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Created on: 2016-03-31 00:00:00
Last update: 2016-11-01 14:56:26 BankTrack
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About Krabi coal power plant
The 800 megawatt coal fired power plant proposed by the Thai government for the province of Krabi, on the west coast of southern Thailand, is expected to be operative in 2019. It is set to be located in the Nua Klong district, which is part of the Krabi Environment Protection Zone. The Krabi plant is one of nine coal-fired plants planned for southern Thailand to be constructed over the next two decades to offset the depletion of natural gas fields in the Gulf of Thailand.
The project has been initiated by EGAT (Electric Generating Agency of Thailand) in 2014. Plans include establishing a port (Ban Klong Rua) as means of transporting coal from Indonesia, Australia and Africa to this plant. The plant is expected to be operative in 2019. Alstom Power Systems and Marubeni and the consortium of Power Construction Corp. of China and Italian-Thai Development have both put forward bid submissions for a proposed construction worth TBH 48 billion (approximately US$1.3 billion). The project means to transport coal right through Ko Lanta & Ko Phi Phi National Marine Parks, ruining fragile eco-systems, coral reefs and rainforests.
What must happen
The Thai government should withdraw its intentions to build this power plant and instead invest the USD 1.3 billion into sustainable, renewable energy solutions. Financial institutions should not finance this dodgy deal.
In March 2013, activists and locals protested against new coal plants in Thailand. The action followed a protest by 500 Krabi villagers who claimed that a coal-fired power plant in their area from 1964 to 1995 had left many of them with respiratory problems and cancer. Villagers in the southern province of Krabi had come out in strong opposition to the planned project, saying it would cause pollution and damage eco-tourism industries which generate billions in baht for local people each year.
Beyond its beauty, Krabi's ecosystem merits protection as a global marine biodiversity hotspot, with over 200 species of fish and 80 species of coral catalogued. The region boasts two beautiful National Parks (Khao Phanom BenchaNational Park and Than Bok Koranee Marine NationalPark) and a Wildlife Sanctuary (Khlong Phraya wildlife reserve).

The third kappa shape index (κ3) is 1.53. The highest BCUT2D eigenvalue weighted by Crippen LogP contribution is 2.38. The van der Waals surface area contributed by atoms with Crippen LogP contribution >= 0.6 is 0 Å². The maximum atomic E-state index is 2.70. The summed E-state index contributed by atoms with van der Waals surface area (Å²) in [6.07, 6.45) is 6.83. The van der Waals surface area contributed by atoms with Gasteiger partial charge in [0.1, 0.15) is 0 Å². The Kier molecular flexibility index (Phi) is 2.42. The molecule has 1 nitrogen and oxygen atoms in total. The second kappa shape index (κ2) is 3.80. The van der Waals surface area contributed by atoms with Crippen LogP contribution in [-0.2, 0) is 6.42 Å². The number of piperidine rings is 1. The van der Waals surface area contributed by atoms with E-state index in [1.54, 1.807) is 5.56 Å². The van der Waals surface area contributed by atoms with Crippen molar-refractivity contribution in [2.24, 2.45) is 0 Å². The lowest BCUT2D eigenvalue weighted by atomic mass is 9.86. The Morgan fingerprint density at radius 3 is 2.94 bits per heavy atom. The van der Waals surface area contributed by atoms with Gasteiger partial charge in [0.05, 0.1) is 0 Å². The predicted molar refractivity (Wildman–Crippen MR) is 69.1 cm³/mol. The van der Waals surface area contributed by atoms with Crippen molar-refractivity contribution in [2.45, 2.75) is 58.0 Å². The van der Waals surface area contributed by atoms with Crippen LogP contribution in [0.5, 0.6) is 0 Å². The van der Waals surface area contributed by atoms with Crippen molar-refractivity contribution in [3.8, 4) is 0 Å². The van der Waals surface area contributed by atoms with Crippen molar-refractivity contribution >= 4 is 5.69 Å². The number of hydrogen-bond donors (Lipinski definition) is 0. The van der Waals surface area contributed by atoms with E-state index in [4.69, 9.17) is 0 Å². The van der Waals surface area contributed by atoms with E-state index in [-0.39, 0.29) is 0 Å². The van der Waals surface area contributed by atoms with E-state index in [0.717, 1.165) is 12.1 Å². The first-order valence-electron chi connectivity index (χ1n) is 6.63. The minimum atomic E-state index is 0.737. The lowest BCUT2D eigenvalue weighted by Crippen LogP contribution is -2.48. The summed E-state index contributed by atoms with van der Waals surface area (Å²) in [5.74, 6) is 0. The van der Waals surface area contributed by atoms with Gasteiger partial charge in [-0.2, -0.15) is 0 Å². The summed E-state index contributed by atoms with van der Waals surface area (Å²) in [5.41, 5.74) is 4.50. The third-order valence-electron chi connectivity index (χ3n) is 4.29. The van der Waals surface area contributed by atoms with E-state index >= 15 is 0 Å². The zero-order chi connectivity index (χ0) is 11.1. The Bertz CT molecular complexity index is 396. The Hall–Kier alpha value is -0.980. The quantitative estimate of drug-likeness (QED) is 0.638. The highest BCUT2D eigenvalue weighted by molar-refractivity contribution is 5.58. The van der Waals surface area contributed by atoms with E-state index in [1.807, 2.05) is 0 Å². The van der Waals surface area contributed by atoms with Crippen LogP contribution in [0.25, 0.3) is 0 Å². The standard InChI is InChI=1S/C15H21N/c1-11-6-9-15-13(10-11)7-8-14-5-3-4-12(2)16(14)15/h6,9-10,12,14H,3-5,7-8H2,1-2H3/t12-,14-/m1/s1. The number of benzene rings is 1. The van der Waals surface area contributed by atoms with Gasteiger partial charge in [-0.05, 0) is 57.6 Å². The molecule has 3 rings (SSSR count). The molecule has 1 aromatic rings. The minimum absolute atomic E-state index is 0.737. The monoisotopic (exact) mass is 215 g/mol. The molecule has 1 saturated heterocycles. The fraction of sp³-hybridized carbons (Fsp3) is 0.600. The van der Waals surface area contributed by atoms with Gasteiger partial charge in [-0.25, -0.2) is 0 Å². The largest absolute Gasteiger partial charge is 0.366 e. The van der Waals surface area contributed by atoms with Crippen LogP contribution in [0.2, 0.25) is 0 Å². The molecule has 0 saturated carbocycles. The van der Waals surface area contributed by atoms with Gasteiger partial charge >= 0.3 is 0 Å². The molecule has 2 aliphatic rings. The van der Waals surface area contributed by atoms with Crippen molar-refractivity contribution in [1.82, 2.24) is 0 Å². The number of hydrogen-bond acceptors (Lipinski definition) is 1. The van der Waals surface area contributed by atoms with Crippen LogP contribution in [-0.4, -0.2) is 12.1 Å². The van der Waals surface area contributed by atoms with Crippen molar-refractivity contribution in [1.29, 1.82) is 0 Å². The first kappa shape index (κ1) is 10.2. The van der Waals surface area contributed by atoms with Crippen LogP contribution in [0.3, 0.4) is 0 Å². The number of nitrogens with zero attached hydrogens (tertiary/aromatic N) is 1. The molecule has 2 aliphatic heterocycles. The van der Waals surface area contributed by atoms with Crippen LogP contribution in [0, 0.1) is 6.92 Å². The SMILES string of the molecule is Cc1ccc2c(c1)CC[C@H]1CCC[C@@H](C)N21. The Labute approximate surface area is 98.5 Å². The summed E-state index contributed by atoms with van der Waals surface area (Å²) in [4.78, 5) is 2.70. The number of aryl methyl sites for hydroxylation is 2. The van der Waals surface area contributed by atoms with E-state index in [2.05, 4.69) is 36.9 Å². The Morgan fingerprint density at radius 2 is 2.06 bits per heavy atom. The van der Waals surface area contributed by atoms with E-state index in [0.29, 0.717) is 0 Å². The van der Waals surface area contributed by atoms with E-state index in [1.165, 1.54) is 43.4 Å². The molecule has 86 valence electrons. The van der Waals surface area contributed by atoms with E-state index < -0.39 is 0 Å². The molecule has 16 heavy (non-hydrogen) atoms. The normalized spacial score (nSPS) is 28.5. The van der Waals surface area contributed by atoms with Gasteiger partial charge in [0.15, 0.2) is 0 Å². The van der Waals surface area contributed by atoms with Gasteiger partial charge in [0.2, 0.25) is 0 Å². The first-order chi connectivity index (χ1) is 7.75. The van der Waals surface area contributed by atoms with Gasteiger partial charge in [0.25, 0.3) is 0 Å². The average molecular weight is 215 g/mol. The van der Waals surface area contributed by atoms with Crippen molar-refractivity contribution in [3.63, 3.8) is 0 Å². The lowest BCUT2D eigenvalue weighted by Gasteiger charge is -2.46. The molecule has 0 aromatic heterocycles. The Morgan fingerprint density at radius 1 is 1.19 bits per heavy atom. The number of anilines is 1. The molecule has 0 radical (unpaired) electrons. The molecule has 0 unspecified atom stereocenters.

In 2001 the estuary of the Krabi river was listed as a wetland of international importance under the Ramsar Convention. The estuary, an area of 21,300 hectares, is formed by a complex of several rivers and dominated by mangrove forest and seagrass beds. The Krabi coal plant is slated to be built inside Thailand's largest seagrass ecosystem. The mangrove forests, sea-grass beds and coral reefs provide important sources of food for fish, spawning grounds and nurseries.
In the case of Krabi, the public scoping has been deeply flawed and much criticized. This scoping did not include a health impact assessment or an evaluation of the economic value of Krabi River Estuary and marine biodiversity in the region, it also failed to evaluate the project's impact on people's livelihood and local tourism.
The output of the public scoping did not reflect the real situation, nor did it address the environmental, health and livelihood concerns of potentially affected communities. The Environment and Health Impact Assessment (EHIA) examines only a 5 kilometers radius around the project, as the area of study. Many people live further away from the project, and are likely to also be affected. Particularly when a power plant or other industrial project is situated along a waterbody, especially one close to the sea.